On November 25, Nevada joined Texas as both state attorneys general announced they would leave an ongoing, multistate suit to block the merger between cell network giants T-Mobile and Sprint. So far, Mississippi, Colorado, and now Texas and Nevada have left the suit. Other states, such as Arkansas, have settled the suit with Dish Network now proposed as the fourth major carrier. The multi-state lawsuit argues that the merger would lead to higher prices and harm consumers.
Nevada Attorney General Aaron Ford announced Nevada would leave the lawsuit after certain criteria were met. The settlement helped to secure jobs in Nevada and implement 5G in the state.
“With this settlement, T-Mobile and Sprint have demonstrated their commitment to preserve Nevada jobs, deploy a high-speed 5G network across the State covering 83 percent of our rural communities, and offer low-price plans,” Attorney General Ford said. “Beyond these benefits, the New T-Mobile will make a significant investment to enhance service to our Native American Tribal communities, contribute to programs that enhance opportunities for minorities, women and small businesses. Because of these commitments, I can now support a merger that will preserve Nevada jobs and benefit consumers throughout our State.”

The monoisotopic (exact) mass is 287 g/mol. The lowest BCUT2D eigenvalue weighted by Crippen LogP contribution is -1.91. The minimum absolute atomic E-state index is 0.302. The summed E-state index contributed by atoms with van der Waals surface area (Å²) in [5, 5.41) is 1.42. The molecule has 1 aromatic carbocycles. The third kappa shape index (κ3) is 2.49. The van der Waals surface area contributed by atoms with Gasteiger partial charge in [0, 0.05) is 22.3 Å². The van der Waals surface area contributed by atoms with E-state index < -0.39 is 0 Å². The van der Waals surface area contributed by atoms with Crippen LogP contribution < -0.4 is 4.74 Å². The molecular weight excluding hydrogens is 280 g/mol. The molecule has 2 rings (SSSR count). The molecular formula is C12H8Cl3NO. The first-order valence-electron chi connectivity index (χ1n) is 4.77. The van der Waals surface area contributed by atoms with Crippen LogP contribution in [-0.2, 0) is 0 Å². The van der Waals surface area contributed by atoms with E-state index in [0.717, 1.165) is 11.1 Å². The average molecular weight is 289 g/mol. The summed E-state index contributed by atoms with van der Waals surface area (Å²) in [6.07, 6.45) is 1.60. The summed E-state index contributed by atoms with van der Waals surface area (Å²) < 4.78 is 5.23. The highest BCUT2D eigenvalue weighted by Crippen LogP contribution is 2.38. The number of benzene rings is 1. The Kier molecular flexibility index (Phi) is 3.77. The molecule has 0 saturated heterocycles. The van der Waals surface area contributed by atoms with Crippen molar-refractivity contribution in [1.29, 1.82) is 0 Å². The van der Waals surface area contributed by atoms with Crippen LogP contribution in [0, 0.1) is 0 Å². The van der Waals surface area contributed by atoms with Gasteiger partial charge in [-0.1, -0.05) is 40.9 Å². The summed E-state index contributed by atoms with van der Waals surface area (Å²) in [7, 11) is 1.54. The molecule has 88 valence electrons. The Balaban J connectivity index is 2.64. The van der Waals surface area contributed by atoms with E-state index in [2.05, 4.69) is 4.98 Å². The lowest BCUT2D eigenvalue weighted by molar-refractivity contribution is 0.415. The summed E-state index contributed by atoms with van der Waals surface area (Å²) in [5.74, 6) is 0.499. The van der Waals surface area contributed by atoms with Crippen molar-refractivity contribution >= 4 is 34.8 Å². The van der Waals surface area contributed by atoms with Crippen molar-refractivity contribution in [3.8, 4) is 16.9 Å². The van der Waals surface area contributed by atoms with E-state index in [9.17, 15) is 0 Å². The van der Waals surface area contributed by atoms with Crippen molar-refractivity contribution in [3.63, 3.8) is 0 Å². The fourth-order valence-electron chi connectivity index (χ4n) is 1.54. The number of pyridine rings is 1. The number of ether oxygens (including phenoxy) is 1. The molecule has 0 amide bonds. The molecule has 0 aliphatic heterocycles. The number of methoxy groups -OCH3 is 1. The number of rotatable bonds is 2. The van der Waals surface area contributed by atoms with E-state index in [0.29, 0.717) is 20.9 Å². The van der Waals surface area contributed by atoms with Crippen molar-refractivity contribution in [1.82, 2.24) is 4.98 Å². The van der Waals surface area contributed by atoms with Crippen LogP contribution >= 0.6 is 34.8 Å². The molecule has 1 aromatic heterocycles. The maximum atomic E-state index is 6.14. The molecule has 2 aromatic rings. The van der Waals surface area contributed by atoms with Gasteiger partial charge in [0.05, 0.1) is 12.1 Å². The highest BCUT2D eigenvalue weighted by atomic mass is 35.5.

As part of the settlement, within three years 64 percent of the state will have 5G; within six years, at least 94 percent of the general population and 83 percent of the rural population will have access. The New T-Mobile also agreed to offer new lower-priced plans, provide full broadband access for households with school children, ensure job preservation and growth, and make a $30 million charitable donation for minorities, women, small businesses, and Nevada Native American tribes.
The Justice Department and the Federal Communications Commission approved the merger after Sprint agreed to divest its prepaid business to Dish in a $5 billion deal, which will also provide Dish with 20,000 cell sites and retail locations.
Thirteen states and the District of Columbia are still in the suit to block the $26.5 billion merger. The lawsuit is led by California and New York with a trial set to begin on December 9.